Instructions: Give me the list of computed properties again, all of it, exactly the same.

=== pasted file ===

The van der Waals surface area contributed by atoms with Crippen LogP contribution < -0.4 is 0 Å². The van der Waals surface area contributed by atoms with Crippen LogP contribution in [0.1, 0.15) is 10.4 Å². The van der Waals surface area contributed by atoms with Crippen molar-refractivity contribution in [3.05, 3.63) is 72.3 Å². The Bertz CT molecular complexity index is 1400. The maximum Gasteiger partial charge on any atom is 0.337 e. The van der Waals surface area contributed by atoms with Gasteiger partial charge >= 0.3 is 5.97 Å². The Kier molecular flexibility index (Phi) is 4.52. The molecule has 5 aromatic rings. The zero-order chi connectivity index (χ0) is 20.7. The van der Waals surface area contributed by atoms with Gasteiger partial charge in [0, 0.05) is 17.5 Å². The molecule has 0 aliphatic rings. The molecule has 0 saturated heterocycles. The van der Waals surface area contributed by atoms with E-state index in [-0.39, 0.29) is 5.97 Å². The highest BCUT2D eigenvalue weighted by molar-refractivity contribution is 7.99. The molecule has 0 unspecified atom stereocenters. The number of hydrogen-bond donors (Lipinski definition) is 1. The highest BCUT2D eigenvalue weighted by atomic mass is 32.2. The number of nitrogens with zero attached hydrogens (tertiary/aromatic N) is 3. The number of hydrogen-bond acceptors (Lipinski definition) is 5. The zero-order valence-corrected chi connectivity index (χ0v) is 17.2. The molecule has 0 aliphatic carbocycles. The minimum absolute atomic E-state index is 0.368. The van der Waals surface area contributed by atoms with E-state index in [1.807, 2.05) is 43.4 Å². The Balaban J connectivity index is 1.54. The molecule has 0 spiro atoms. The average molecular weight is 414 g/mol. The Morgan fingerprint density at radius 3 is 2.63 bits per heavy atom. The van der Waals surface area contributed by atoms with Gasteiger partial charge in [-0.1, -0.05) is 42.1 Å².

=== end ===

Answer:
The van der Waals surface area contributed by atoms with Crippen LogP contribution < -0.4 is 0 Å². The van der Waals surface area contributed by atoms with Crippen LogP contribution in [0.1, 0.15) is 10.4 Å². The van der Waals surface area contributed by atoms with Crippen molar-refractivity contribution in [3.05, 3.63) is 72.3 Å². The Bertz CT molecular complexity index is 1400. The maximum Gasteiger partial charge on any atom is 0.337 e. The van der Waals surface area contributed by atoms with Gasteiger partial charge >= 0.3 is 5.97 Å². The Kier molecular flexibility index (Phi) is 4.52. The molecule has 5 aromatic rings. The zero-order chi connectivity index (χ0) is 20.7. The van der Waals surface area contributed by atoms with Gasteiger partial charge in [0, 0.05) is 17.5 Å². The molecule has 0 aliphatic rings. The molecule has 0 saturated heterocycles. The van der Waals surface area contributed by atoms with E-state index in [-0.39, 0.29) is 5.97 Å². The highest BCUT2D eigenvalue weighted by molar-refractivity contribution is 7.99. The molecule has 0 unspecified atom stereocenters. The number of hydrogen-bond donors (Lipinski definition) is 1. The highest BCUT2D eigenvalue weighted by atomic mass is 32.2. The number of nitrogens with zero attached hydrogens (tertiary/aromatic N) is 3. The number of hydrogen-bond acceptors (Lipinski definition) is 5. The zero-order valence-corrected chi connectivity index (χ0v) is 17.2. The molecule has 0 aliphatic carbocycles. The minimum absolute atomic E-state index is 0.368. The van der Waals surface area contributed by atoms with E-state index in [1.807, 2.05) is 43.4 Å². The Balaban J connectivity index is 1.54. The molecule has 0 spiro atoms. The average molecular weight is 414 g/mol. The Morgan fingerprint density at radius 3 is 2.63 bits per heavy atom. The van der Waals surface area contributed by atoms with Gasteiger partial charge in [-0.1, -0.05) is 42.1 Å².